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Skip to 0 minutes and 7 seconds So I think really it’s relying on your health carers to just be there in backup support. Admiral nurses from the hospice, they’re great. They’re there. They’re at the end of the phone. You can ask them any question you need to ask. And they will give you the help that they can at the time. So never be afraid to ask a question. That’s my important thing. Don’t be afraid to ask. Don’t think, oh, I’d better not bother them. Bother them. That’s what they’re there for. Accept help. If you have friends or family that offer to help and to give you a break, I would take it.

Skip to 0 minutes and 50 seconds I think there’s a tendency, particularly if it’s a couple, and you’ve been together a long time, it’s hard to let some other people in, whether that’s paid carers or family members, because you want to do it yourself. I think that’s what my mum wanted. She wanted to do it herself. She wanted to be there and to do it all. But the thing is, you can’t. You actually can’t. Nobody can run a 24/7 care home on their own with no holidays and no breaks. And that’s how it will be towards the end. That’s maybe a tough thing to hear, but I do think, if we talk about this at earlier stages, then you can actually put some things in place.

Skip to 1 minute and 35 seconds We went to a dementia awareness course at a carer centre, which I particularly found quite useful. There is a common perception of dementia of people just losing their memory, but there’s much more to it than that. And the course gave me some insights into, to some extent, what to expect, but also the nature of what dementia is like and what it’s about and how it affects people. My advice would be just to remember that you’re not alone. And it’s such a massive change to not only their life, but, obviously, the family’s lives as well. And just to not feel like they’re on their own, and they have got a massive support network out there.

Skip to 2 minutes and 28 seconds Speak to the health professionals involved around your relative. See where they can signpost you so you can get information so that you are empowered about what might happen and where your relative and you would want to influence that.

Skip to 2 minutes and 47 seconds I would encourage you to look at websites and support sites. And it depends upon your GP’s practise to some extent. So very often, I’ll have a patient with dementia, and their relatives aren’t my patients. I offer them an appointment. I’ll say come and speak to me if you’re worried. Come and see me. Book the appointment in your mum or dad’s name, and I’ll see you. From the care home, they can come and speak to the manager at anytime. There’s an open-door policy. There’s your clinical nursing staff, your care staff. There’s your GPs. We have a fabulous hospice who have an Admiral nurse in Alnwick who are always helpful with advice.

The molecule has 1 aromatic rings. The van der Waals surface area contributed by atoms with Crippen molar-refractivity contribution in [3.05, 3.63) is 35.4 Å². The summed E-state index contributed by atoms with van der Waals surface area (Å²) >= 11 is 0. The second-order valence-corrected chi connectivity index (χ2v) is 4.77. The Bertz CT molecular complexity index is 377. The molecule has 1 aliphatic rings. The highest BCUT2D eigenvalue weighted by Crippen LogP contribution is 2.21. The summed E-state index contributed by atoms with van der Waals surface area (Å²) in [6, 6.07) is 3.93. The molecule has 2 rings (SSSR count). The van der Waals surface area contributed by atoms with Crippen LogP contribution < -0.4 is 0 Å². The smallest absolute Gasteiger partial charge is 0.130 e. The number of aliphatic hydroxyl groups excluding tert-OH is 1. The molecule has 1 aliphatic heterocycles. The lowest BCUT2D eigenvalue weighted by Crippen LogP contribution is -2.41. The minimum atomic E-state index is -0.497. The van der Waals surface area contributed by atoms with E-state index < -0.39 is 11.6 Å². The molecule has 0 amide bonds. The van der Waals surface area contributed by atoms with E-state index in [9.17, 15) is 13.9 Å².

Skip to 3 minutes and 31 seconds We have charities, and a list phone numbers who they can contact. Taking breaks, recognising when you need a break– and I think it’s useful to talk to professionals. They can give clinical advice. But I think talking to people that are going through the same thing is really helpful. Support groups are usually helpful for people– just saying my mum or dad does this. Yeah, so does mine. And you can get a bit of insight into what’s happening in the future, people in later stages of the illness. Or you can help people and say yes, my dad done that last year and reassurance for each other. This happened with my dad. It was short lived. And he quickly moved onto this.

Skip to 4 minutes and 14 seconds As a GP supporting families caring for someone with dementia, one of the most important things I’d say to them is to recognise that their health is equally as important as the person with dementia. They must look after themselves because, if they’re ill, then they can’t look after that person. That they must seek out as much information about the illness and sources of support as is possible, and that they have someone. It might be the GP, it might be a social worker or a dementia nurse or advisor who acts as their key care coordinator or care worker who they can turn to to help them in coordinating care throughout the illness.

Strategies and support

In this video you will hear advice and tips on how you can look after yourself and seek support from others.

Our family carers and healthcare professionals explain why it is important to take care of yourself and who can help you to cope with caring as dementia progresses. In the following steps, we will also guide you to some helpful resources (Step 3.10) and discuss how technologies can be useful sources of support (Step 3.11).

Some tips

  • Talk to healthcare professionals and don’t be afraid to ask them questions.
  • Accept help from friends and family when it is offered.
  • Breaks are important – no one can provide care 24/7 alone.
  • Having difficult conversations early can help as times get harder.
  • Try to find out if there are any dementia awareness courses near you.
  • Look for websites or groups which offer support and reassurance.
  • Recognise your health is as important as the person/people you are supporting or caring for.

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This video is from the free online course:

Dementia Care: Living Well as Dementia Progresses

Newcastle University